On 1 January 2023, significant changes to Irish whistleblowing law will be introduced. The Protected Disclosures (Amendment) Act 2022, which implements the EU Whistleblowing Directive and amends the original Protected Disclosures Act 2014, will widen the scope of protections for whistleblowers and mandate extra rigour for whistleblowing policy.
Before this key date, it is imperative to ensure your whistleblowing policy is up to date and compliant with the new regulatory measures.
Are you prepared for the changes? Have you considered whether external whistleblowing services can help with compliance?
Broadening definitions in the Amendment Act:
Before looking at the changes the regulation demands to whistleblowing policy, it is important to be aware that the scope of how the Act defines certain key terms has been widened.
Worker – this now includes:
- members of the board of directors
- shareholders of relevant firms
- unpaid interns and trainees
- individuals make a disclosure regarding a relevant wrongdoing during a recruitment process or pre-contractual negotiations.
Relevant wrongdoing - scope has been increased to now include breaches of financial service legislation, including:
- Undertakings for Collective Investment in Transferable Securities Directive
- Alternative Investment Fund Managers Regulations
- MiFID Directive
- Packaged Retail and Insurance-Based Investment Products Regulation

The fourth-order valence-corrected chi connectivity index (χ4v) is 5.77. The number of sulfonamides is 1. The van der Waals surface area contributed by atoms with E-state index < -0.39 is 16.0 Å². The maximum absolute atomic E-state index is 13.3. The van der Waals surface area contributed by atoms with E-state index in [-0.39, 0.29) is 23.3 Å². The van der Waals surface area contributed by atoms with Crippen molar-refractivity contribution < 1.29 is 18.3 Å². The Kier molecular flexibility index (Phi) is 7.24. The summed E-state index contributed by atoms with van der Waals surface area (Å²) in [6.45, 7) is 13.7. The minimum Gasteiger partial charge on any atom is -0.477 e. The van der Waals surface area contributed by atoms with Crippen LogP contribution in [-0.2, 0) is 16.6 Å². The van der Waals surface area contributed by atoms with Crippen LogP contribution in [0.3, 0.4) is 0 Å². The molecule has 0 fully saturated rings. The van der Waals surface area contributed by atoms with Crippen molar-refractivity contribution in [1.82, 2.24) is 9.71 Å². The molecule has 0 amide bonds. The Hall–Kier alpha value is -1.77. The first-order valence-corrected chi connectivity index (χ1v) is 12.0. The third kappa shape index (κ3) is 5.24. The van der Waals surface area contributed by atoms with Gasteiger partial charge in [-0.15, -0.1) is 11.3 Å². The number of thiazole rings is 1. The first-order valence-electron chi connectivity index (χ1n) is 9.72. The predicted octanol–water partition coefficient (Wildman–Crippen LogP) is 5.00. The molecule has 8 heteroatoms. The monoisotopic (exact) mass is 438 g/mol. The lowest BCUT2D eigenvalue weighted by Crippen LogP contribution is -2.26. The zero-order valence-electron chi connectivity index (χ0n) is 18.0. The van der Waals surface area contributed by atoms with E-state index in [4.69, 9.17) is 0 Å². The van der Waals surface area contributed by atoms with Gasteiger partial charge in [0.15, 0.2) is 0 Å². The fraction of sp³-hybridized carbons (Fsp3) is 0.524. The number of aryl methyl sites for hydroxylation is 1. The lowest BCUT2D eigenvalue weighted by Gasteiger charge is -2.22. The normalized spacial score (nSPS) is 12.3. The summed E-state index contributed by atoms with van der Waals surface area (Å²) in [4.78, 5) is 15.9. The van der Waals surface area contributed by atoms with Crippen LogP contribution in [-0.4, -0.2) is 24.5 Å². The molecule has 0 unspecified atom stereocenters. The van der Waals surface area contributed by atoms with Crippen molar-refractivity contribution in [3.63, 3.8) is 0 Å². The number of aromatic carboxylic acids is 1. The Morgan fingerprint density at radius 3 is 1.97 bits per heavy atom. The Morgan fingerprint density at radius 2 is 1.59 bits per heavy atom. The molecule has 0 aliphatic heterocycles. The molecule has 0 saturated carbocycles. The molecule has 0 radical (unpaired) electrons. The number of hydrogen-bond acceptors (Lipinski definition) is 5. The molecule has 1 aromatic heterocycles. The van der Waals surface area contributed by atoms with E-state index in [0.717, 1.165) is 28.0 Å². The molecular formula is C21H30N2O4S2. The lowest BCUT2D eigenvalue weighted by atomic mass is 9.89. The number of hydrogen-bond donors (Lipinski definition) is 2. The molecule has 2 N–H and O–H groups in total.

- Market Abuse Regulation and the Benchmarks Regulation.
It also includes any breaches of GDPR and the Money Laundering and Counter Terrorist Financing Directive
Penalisation – the Act seeks to protect workers further, broadening what is defined as penalisation against those who make disclosures:
- Withholding a promotion from a worker
- Negative performance reviews or employment references
- Failure to make permanent a temporary employment contract
- Harming a worker's reputation or blacklisting within an industry or sector
For their whistleblowing policy to be compliant, firms must:
- Establish a secure and confidential reporting channel – offering both oral and written means of disclosure. (Whistleblowing hotline)
- Designate an impartial and competent party, responsible for the communication process with anyone making a protected disclosure. They must also be able to assess/investigate the alleged wrongdoing; and recommend appropriate action against the culpable party. (Investigation)
- Ensure workers are aware of the whistleblowing avenues available to them to make protected disclosures. (Training)
Which companies will this affect?
Effective from January 1 2023, certain employers will have to make sure their whistleblowing system and whistle blower policy are compliant with the amended regulation.
- Employers who are subject to EU law which is listed in Schedule II of the Amendment Act
- public sector employers.
- employers with at least 250 employees
Employers of at least 50 but less than 250 employees will be subject to these requirements from 17 December 2023.